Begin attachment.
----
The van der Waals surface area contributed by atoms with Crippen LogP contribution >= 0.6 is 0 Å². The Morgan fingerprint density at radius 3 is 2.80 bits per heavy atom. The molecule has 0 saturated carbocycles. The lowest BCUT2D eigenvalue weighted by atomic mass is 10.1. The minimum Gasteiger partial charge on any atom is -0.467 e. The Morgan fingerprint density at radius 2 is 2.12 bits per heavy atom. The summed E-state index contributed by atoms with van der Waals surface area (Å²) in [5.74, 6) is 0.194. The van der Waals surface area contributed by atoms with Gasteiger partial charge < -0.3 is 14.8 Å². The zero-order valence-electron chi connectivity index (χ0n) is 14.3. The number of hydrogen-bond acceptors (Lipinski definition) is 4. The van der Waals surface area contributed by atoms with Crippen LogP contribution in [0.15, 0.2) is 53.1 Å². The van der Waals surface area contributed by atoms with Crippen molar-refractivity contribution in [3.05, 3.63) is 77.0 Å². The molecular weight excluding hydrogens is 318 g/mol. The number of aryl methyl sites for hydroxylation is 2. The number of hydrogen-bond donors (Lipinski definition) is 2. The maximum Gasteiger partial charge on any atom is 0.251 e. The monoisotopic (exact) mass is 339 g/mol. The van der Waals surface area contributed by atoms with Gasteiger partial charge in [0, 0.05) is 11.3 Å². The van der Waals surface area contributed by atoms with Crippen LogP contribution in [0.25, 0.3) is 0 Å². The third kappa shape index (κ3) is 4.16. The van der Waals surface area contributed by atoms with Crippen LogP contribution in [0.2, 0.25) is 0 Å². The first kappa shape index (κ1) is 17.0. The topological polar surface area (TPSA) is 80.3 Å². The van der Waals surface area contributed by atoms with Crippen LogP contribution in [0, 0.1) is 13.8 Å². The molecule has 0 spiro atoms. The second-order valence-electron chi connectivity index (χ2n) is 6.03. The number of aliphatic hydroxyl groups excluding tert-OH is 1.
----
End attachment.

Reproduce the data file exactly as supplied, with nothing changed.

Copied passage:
The van der Waals surface area contributed by atoms with Crippen LogP contribution >= 0.6 is 0 Å². The Morgan fingerprint density at radius 3 is 2.80 bits per heavy atom. The molecule has 0 saturated carbocycles. The lowest BCUT2D eigenvalue weighted by atomic mass is 10.1. The minimum Gasteiger partial charge on any atom is -0.467 e. The Morgan fingerprint density at radius 2 is 2.12 bits per heavy atom. The summed E-state index contributed by atoms with van der Waals surface area (Å²) in [5.74, 6) is 0.194. The van der Waals surface area contributed by atoms with Gasteiger partial charge < -0.3 is 14.8 Å². The zero-order valence-electron chi connectivity index (χ0n) is 14.3. The number of hydrogen-bond acceptors (Lipinski definition) is 4. The van der Waals surface area contributed by atoms with Crippen LogP contribution in [0.15, 0.2) is 53.1 Å². The van der Waals surface area contributed by atoms with Crippen molar-refractivity contribution in [3.05, 3.63) is 77.0 Å². The molecular weight excluding hydrogens is 318 g/mol. The number of aryl methyl sites for hydroxylation is 2. The number of hydrogen-bond donors (Lipinski definition) is 2. The maximum Gasteiger partial charge on any atom is 0.251 e. The monoisotopic (exact) mass is 339 g/mol. The van der Waals surface area contributed by atoms with Gasteiger partial charge in [0, 0.05) is 11.3 Å². The van der Waals surface area contributed by atoms with Crippen LogP contribution in [0.25, 0.3) is 0 Å². The third kappa shape index (κ3) is 4.16. The van der Waals surface area contributed by atoms with Crippen LogP contribution in [0.2, 0.25) is 0 Å². The first kappa shape index (κ1) is 17.0. The topological polar surface area (TPSA) is 80.3 Å². The van der Waals surface area contributed by atoms with Crippen LogP contribution in [0, 0.1) is 13.8 Å². The molecule has 0 spiro atoms. The second-order valence-electron chi connectivity index (χ2n) is 6.03. The number of aliphatic hydroxyl groups excluding tert-OH is 1.